Social media policy tells public servants to defend Govt. reputation

By Joyetter Feagaimaali’i-Luamanu 02 March 2018, 12:00AM

Public servants have a responsibility to protect the image of the Government when it comes to social media.

They are to build and defend the reputation of Government, the Ministry of Communications and Information Technology’s Social Media Policy for Government 2017 says. 

The 15-page policy has been obtained by the Weekend Observer. On the cover is a quote by Tim Scully:  “If it is online-it can be found, if you delete it-it can still be found, even if you secure it-it can still be accessed.” 

The policy book outlines the guidelines for personal use by government officials. 

“When using social media for personal use, public servants should also consider the following, could what you are doing harm the reputation of your organisation and the Government of Samoa? 

“Are you disclosing organisation material that you are not specifically authorised to disclose. 

“Have you made it clear to other when your contribution is as a private individual and not as a representative of your organization? 

“Are you willing to defend what you post to your manager? 

“Are you using Government owned infrastructure? Do you have permission to use it in this way? 

“Are you behaving with integrity, respect and accountability? 

“Government employees must use a private email address rather than their Government e-mail address when engaging in social media activities for personal use. 

“Personal use of social media must never interfere with work duties.” 

Furthermore, the policy notes the Government employees who are making comments or contributions on behalf of Government and or government organizations should only do so with express approval or authority and should consider the use of social media tools. 

“Before engaging with a specific special medial channel, ensure you understand its terms or reference, conventions and etiquettes. 

“Employees may not engage in online communications activities which could bring the Government into disrepute.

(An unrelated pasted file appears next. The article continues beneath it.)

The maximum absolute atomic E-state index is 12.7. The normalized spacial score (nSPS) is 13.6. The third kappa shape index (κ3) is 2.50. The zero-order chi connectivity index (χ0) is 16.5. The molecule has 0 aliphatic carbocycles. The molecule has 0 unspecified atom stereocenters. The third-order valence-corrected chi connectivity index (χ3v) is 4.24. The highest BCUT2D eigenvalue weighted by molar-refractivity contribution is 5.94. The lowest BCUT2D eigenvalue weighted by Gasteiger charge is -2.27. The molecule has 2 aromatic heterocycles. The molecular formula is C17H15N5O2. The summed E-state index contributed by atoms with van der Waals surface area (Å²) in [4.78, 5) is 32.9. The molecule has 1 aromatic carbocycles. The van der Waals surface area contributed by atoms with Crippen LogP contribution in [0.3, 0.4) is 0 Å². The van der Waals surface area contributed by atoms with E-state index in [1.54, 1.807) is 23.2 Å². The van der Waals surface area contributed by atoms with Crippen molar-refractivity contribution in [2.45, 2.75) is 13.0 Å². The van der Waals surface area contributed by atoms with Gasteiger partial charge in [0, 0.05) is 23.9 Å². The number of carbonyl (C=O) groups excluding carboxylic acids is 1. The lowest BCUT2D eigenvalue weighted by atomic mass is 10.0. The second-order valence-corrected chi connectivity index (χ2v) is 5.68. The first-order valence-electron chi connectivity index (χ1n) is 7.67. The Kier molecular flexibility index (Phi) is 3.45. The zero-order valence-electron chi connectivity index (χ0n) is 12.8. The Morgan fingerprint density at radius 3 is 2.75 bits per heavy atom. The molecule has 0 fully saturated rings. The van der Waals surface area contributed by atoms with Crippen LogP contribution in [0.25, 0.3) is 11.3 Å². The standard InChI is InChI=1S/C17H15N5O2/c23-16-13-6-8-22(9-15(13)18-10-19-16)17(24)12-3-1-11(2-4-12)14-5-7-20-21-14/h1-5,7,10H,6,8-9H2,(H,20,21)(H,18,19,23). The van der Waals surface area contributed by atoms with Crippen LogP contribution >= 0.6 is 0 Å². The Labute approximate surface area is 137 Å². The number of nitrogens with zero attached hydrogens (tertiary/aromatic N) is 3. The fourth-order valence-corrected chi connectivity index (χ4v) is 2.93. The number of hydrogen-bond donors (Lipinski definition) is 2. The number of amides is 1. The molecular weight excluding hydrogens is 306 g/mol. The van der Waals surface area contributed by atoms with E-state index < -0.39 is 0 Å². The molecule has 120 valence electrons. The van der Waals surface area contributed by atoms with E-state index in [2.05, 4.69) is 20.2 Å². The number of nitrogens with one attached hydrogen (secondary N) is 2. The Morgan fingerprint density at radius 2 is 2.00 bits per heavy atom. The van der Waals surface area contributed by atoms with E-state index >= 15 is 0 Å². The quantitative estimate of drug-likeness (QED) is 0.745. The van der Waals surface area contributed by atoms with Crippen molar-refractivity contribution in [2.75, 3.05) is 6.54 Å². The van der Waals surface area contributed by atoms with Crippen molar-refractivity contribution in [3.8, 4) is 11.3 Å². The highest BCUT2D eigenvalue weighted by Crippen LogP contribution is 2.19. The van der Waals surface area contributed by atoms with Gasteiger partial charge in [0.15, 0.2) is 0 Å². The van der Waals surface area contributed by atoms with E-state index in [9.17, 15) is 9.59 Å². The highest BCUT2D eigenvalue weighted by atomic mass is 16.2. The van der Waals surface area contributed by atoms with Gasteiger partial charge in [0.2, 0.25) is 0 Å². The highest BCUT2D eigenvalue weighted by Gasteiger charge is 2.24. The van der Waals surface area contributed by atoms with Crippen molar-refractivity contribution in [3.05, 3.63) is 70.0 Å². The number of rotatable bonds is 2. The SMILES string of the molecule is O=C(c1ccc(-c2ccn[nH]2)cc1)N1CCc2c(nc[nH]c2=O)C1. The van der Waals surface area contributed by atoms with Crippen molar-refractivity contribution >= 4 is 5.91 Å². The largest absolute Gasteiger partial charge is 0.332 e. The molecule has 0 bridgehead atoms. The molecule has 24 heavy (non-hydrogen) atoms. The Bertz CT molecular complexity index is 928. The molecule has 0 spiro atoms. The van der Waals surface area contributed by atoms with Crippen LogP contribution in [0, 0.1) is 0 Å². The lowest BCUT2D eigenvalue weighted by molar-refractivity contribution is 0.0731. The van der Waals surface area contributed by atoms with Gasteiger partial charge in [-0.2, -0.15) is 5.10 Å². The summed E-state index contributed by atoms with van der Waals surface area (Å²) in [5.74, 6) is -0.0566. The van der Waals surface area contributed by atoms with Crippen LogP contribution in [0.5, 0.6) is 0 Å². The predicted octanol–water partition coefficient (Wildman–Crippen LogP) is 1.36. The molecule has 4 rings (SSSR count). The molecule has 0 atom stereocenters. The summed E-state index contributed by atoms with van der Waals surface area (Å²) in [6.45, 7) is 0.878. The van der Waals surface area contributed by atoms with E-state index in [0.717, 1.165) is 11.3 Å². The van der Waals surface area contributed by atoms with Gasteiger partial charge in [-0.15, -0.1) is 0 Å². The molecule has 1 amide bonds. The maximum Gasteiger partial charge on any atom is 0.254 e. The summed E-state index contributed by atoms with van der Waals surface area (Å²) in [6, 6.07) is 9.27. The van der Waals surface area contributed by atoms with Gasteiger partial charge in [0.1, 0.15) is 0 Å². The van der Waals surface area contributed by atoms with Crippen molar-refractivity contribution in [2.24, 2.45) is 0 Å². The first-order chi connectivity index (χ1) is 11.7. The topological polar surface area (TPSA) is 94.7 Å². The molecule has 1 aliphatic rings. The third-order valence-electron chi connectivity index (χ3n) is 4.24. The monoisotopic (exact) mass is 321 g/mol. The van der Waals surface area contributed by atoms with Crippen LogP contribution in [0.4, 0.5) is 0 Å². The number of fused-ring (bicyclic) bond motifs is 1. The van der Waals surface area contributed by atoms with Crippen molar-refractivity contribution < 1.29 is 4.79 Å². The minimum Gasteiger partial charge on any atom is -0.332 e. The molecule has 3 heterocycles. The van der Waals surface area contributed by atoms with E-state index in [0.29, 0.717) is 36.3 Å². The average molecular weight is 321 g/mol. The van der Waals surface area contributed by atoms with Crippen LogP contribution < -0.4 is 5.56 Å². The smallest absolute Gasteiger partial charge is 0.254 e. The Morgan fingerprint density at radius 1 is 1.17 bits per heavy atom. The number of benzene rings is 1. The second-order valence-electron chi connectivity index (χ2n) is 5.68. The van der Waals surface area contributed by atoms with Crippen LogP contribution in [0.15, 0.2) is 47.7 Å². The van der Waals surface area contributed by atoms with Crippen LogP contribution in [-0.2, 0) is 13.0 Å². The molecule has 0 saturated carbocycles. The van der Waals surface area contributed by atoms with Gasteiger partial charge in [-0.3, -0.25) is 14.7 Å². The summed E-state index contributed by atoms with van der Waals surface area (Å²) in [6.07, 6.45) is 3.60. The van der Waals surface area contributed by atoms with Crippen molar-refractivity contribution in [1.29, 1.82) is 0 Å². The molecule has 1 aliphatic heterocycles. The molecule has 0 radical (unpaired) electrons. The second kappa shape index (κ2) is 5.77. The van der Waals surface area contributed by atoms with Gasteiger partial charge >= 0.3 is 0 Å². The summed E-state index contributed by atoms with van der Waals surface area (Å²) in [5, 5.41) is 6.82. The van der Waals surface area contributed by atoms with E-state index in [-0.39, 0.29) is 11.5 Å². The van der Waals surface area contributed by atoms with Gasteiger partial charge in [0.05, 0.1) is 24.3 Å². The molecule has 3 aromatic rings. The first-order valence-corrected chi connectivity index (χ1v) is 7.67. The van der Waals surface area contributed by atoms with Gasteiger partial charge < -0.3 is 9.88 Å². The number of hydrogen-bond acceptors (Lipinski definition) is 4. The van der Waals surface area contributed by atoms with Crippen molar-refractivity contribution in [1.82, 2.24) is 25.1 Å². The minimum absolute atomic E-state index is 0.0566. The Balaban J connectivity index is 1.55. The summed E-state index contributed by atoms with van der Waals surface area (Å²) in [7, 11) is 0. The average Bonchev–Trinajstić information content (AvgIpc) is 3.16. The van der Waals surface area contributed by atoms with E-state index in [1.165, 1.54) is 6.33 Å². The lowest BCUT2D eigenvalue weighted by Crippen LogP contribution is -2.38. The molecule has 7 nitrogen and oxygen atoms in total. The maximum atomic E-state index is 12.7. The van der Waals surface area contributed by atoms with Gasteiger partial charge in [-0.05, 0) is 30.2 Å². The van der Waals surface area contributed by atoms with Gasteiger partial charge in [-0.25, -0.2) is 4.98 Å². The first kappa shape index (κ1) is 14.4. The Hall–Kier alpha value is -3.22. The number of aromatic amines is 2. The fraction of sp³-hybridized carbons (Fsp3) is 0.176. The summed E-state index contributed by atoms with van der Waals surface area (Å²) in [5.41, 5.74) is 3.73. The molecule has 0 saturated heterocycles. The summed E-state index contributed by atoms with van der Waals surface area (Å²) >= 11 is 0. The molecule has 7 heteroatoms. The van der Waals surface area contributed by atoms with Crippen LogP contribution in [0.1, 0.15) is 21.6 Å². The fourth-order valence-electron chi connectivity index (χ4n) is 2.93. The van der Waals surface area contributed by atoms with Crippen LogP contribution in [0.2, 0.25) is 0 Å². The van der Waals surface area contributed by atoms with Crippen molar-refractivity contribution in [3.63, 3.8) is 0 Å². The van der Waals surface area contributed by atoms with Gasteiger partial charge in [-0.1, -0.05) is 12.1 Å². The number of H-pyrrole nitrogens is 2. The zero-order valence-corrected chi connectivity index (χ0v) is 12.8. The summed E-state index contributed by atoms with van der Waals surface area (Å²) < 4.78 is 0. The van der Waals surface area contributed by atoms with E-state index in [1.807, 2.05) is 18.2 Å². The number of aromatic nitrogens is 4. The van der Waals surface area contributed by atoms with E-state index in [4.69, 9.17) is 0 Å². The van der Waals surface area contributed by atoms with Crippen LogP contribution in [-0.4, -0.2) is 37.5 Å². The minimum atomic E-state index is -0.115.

“Personal details of yourself, if or other Government employees, should be given out, only the official details (office telephone, email or fax) for reference purposes.” 

The policy book notes that the Samoa Government is the primary provider of social, environmental, legal and economical services in Samoa. 

“And because  of its all-encompassing role in the day to day lives of Samoans, the computing infrastructure that the Government relies on needs to be up to date, therefore the search for better ways to maximize the benefit of I.C.T. for development has to go on. 

“Broadband technologies have been progressing rapidly. 

“In particular, high speed data communications enabled by emerging cellular technologies, namely mobile broadband, with their e-application are changing the way we live our lives and how we do businesses. 

“The usage of over the top communications applications such as WhatsApp, Skype, etc., is driven by the improvements in the availability, as well as speed of the mobile networks, the expanding power as well as affordability of wireless devices such as smartphones and personal communication system in the pocket of every individual. 

“Consumers of communication services have increasingly put a premium on a more personalised customer experience and more customisable access to services of their choice.” 

The policy book also notes that as public servants, employees have a unique opportunity to step out and be part of the digital revolution joining a historical transition that allows conversations with the public rather than simple communication to them. 

“This policy supports to achieve an improved quality of life fort all as envisioned in the Strategy for the Development of Samoa.” 

The Government supports the use of social media to provide an opportunity for a two-way communication. 

“While there can be challenges, there are also undeniable benefits of using social media for government outreach and citizen engagement,” according to the Policy. 

By Joyetter Feagaimaali’i-Luamanu 02 March 2018, 12:00AM

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